It has also been reported that the process of enhancer transcription, in addition to the resultant eRNA transcripts, can mediate the enhancer activity. In the case of TLR4 induction, deposition of H3K4 methylation is established upon enhancer transcription [49]. Inhibition of eRNA elongation is correlated with a reduction in the deposition of local H3K4me2. However, LNA-mediated eRNA depletion exhibits minimal effect on the H3K4me2 deposition. These data manifest that enhancer transcription, but not the eRNA molecule itself, is required for the H3K4me2 deposition. Similarly, another study also confirms that enhancer activation in AR reprogramming relies on the process of enhancer transcription, and the producedeRNAs might only serve as‘‘signal”molecules to indicate the active status of enhancers [47].


Enhancers were discovered about thirty years ago, and their‘‘classic”functions in activating gene expression have been well documented. Discovery of enhancer transcription and the resultant eRNAs provides new insight into the enhancer functions. Moreover, several groups have identified a set of superenhancers that comprise multiple transcriptional enhancers, and found that these super-enhancers are associated with cell differentiation and diseases [68–70]. We are only beginning to understand the real realm of eRNAs. While several effector models have been proposed to explain how eRNAs exert their functions, the detailed molecular mechanisms through which enhancers become activated as transcription units remain largely mysterious. For example, what is the mechanism underlying expression and regulation of eRNAs? Is the transcription apparatus on enhancers identical to that on promoters? What are the cis-acting elements and trans-acting factors that determine the initiation, elongation, and termination of eRNA transcription? Enhancer aberration and eRNA-mediated gene activation have been implicated in diseases that include breast cancer [23,24,51]. Therefore, studies on the emerging eRNAs, especially their expression regulation, may provide new strategies for the therapy of diseases.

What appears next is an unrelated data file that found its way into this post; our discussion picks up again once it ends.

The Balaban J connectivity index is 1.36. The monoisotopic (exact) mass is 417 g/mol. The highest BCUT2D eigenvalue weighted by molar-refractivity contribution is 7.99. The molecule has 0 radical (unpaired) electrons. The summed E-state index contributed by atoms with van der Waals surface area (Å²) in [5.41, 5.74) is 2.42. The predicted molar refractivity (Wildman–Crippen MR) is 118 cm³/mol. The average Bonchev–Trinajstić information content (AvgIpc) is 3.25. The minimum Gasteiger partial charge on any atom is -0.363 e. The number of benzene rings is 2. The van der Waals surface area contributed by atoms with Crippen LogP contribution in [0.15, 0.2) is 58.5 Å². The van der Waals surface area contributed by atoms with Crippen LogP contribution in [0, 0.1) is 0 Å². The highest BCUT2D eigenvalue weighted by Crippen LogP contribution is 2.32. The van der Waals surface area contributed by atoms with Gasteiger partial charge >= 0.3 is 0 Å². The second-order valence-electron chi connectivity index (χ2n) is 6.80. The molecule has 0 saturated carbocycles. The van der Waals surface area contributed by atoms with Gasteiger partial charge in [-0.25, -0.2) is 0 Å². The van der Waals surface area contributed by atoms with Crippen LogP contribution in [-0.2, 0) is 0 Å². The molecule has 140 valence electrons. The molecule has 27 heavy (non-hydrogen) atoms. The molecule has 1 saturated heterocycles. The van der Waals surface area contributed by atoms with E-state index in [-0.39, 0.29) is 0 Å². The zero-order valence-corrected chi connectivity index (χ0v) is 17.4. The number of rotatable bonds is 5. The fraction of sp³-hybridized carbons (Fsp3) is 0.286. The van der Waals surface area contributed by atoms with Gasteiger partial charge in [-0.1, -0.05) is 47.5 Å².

Competing interests

The authors declare that they have no competing interests.


This work was supported by the National Key Research and Development Project (Grant No. 2017YFA0504300), the National Basic Research Program of China (973 Program; Grant No. 2011CB504203), the National Natural Science Foundation of China (Grant Nos. 81490752, 31671347, 31000579, 31371325, and 30971634), the Doctoral Programs Foundation of the Ministry of Education, China (Grant No. 20130181130010), and the Research Foundation of Sichuan University for Excellent Youth Scholars (Grant No. 2015SCU04A23).